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Depakote Birth Defect Risks Lead to Pregnancy Prevention Requirements in UK

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Health regulators in the United Kingdom have placed new restrictions on the use of Depakote and similar epilepsy drugs, declaring that valproate-based medications can only be prescribed to women of child-bearing age if they are part of a pregnancy prevention program. 

The U.K.’s Medicines and Healthcare products Regulatory Agency (MHRA) issued a press release on April 24, announcing new rules on how a class of medications that use the active ingredient valproate must be prescribed, due to the risk of birth defects with Depakote use by pregnant women.

“Valproate must no longer be prescribed to women or girls of childbearing potential unless they are on the pregnancy prevention programme (PPP),” the agency announced. “Healthcare professionals who seek to prescribe valproate to their female patients must make sure they are enrolled in the PPP. This includes the completion of a signed risk acknowledgement form when their treatment is reviewed by a specialist, at least annually.”

Depakote (valproate) and its generic equivalents are prescribed for treatment of seizures and bipolar disorder, as well as migrain headaches, but the medications have been linked to a number of serious health concerns for unborn children when used during pregnancy.

According to the MHRA, up to 40% of babies born to mothers who take Depakote are at risk of developmental disorders, and 10% are at risk of birth defects.

In addition to restricting prescriptions to women in the pregnancy prevention program, the MHRA also says that additional regulatory changes are coming that will include smaller package sizes to encourage monthly prescribing and a pictogram, or warning image, on the drugs’ labels.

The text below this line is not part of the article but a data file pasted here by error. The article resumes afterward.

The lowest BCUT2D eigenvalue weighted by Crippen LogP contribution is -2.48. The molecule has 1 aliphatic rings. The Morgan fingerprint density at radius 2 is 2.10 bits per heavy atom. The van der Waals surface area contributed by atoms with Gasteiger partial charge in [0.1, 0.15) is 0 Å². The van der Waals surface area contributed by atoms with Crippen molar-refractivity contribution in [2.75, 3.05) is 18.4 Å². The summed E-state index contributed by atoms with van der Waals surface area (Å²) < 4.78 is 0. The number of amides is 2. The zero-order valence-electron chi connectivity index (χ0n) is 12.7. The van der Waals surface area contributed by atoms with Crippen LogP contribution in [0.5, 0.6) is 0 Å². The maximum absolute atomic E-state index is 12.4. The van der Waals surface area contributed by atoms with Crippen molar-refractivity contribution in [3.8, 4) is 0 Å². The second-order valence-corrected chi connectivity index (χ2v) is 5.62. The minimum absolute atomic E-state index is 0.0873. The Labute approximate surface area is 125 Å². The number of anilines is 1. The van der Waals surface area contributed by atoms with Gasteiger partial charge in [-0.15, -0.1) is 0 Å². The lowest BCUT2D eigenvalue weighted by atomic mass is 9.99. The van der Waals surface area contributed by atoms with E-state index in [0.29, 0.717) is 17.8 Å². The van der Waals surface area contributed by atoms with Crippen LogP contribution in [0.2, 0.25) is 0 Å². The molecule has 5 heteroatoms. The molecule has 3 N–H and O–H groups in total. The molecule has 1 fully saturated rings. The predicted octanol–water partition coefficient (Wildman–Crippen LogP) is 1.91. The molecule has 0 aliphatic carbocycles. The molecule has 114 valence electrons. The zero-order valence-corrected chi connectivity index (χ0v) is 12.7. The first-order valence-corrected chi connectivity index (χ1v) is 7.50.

The MHRA is sending out a letter to healthcare professionals in coming weeks to outline and explain the new requirements, and the National Institute for Health and Care Excellence (NICE), the U.K.’s main healthcare agency, is also changing its guidelines on the use of Depakote to mirror those by the MHRA.

In the United States, the FDA added a “black box” warning about the potential Depakote pregnancy side effects in 2006, after a study found that 20% of pregnant mothers who gave birth while on Depakote had a child with malformations or a birth defect.

In May 2013, the FDA put new restrictions on Depakote pregnancy use, contraindicating it for pregnant women, but only when it was used for the treatment of migraines. The agency did not contraindicate it for pregnant women using it to treat epilepsy. The FDA changed all valproate-based drugs from a class “D” to a class “X” pregnancy drug, but only as they pertain to migraines.

Abbott Laboratories and AbbVie, a subsidiary it spun off, have faced hundreds of Depakote birth defect lawsuits in state and federal courts nationwide, involving claims by families of children facing life-lifelong health complications. Plaintiffs allege that the company should be held liable for failing to warn women and the medical community about the risks associated with using the medication during pregnancy.

Before the drug’s patent expired in 2007, Depakote was a blockbuster drug generating about $1.5 billion in annual sales for AbbVie’s predecessor.

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